Tips for staying safe when winter weather hits

By Kristen Dickerson, Ph.D., BWC Health and Wellness Manager

While the snow and ice may be beautiful, driving and walking on both can be hazardous.

Many suffer bruises, broken bones or concussions from falling on ice and snow, and Ohio has been the deadliest state for winter car accidents in recent years according to an analysis from the National Highway Traffic Safety Administration and the Auto Insurance Center.

The best way to prevent an accident is to stay inside, but if you do go out on the snow and ice, it’s important to proceed with caution and remember that preparation is key when it comes to preventing wintertime accidents.

To stay safe and avoid slip, fall and driving-related accidents from the snow and ice this winter, follow these tips.

Safe Stepping

  • Wear the proper footwear. You want to have shoes or boots with slip-resistant soles, and if you don’t, you should equip your footwear with traction cleats.
  • Walk like a penguin. It’s easy to picture and will help you remember how to walk safely on ice and snow. How do you walk like a penguin? Spread your feet out slightly to increase your center of gravity, take small steps, go slow and look where you’re Just like a penguin.
  • Keep your hands out of your pockets and free of items when walking (like a penguin). The temptation to keep your hands warm by using your pockets is understandable, but you’ll decrease your center of gravity and balance. Our hands can help break falls, protecting our face and brains from traumatic injuries.
  • Maintain your walkways and stairs. It’s best to shovel snow off before it gets trampled and packed down. Throw snow far enough away from your walkways, so that when it melts, it doesn’t drain back onto your walkways and freeze into ice sheets. If your walkways and stairs have ice on them, try sprinkling the surface with rock salt, but be mindful that rock salt can damage lawns. Once the ice starts to melt, brush or shovel the remaining ice away.
  • Warm up and stretch. Shoveling snow is physical exertion and can be taxing if we aren’t quite in tip top shape. Prior to shoveling avoid caffeine and nicotine, as this only increases the work your body is doing. Also consider wearing mittens, as they keep your hands warmer to do the shared surface area of your fingers.

Safe Driving

  • Remove all snow and ice from your car. Before you leave your driveway, you should make sure your car is completely cleared of snow and ice – this includes your exterior mirrors, headlights, taillights, hood, trunk and roof. This will ensure your visibility is not blocked and prevents anything from blowing off while you’re driving and hitting another vehicle.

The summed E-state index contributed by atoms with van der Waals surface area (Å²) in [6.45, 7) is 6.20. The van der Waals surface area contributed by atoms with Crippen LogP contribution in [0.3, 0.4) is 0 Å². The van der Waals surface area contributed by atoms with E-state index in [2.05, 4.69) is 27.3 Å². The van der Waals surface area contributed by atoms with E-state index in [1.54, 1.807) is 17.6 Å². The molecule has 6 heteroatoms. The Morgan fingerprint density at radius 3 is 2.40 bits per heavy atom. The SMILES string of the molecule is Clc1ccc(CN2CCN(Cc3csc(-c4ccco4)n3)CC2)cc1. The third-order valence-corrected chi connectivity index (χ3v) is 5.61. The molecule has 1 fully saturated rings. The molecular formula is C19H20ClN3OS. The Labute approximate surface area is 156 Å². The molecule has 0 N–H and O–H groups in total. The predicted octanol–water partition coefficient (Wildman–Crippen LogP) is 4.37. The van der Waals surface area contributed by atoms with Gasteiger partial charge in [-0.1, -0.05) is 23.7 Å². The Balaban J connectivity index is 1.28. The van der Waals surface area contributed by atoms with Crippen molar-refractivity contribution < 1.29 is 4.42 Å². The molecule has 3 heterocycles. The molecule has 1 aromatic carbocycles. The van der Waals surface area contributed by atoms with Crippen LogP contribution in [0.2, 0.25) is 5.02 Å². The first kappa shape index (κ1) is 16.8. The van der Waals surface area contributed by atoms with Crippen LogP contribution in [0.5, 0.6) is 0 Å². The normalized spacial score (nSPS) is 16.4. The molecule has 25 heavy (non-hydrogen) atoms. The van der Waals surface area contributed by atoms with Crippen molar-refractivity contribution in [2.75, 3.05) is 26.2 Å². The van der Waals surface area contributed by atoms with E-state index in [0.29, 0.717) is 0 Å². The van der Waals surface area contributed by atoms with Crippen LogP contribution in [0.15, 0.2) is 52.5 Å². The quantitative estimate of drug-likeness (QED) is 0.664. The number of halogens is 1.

• Plan ahead. Check the weather and get your car inspected before traveling long distances in bad weather. Make sure you have topped off fluids and check your tire pressure.
  • Keep a cold weather emergency kit in your trunk. The kit can include bagged salt or kitty litter for traction. Blankets, extra hand protection, bottles of water, flashlights, folding shovels, hard tack candy, flares, jumper cables, and a first aid kit are also good ideas.
  • Stay alert. Never check your phone while driving and always avoid distractions when you’re behind the wheel, especially when road conditions are bad.
  • Accelerate and decelerate slowly. Remember, applying the gas slowly to accelerate is the best method for regaining traction and avoiding skids. Also, take time to slow down for stoplights and stop signs, as it can take longer to stop on icy roads.
  • Increase your following distance. The normal dry pavement following distance of three to four seconds should be increased to eight to ten seconds. This margin of safety will provide the distance needed if you have to stop.
  • Know your brakes. Whether you have anti-lock brakes or not, the best way to stop is threshold braking. Keep the heel of your foot on the floor and use the ball of your foot to apply firm, steady pressure on the brake pedal.
  • Don’t power up hills. Applying extra gas on snow-covered roads just starts your wheels spinning. As you reach the crest of the hill, reduce your speed and proceed downhill as slowly as possible.

No one can stop the onset of winter; however, by planning and keeping safety top-of-mind, you can be prepared for the hazards. For more safety tips from the Ohio Bureau of Workers’ Compensation and advice on preventing slips, trips, falls, overexertions and driving-related accidents, visit

Leave a Reply

Fill in your details below or click an icon to log in: Logo

You are commenting using your account. Log Out /  Change )

Twitter picture

You are commenting using your Twitter account. Log Out /  Change )

Facebook photo

You are commenting using your Facebook account. Log Out /  Change )

Connecting to %s

This site uses Akismet to reduce spam. Learn how your comment data is processed.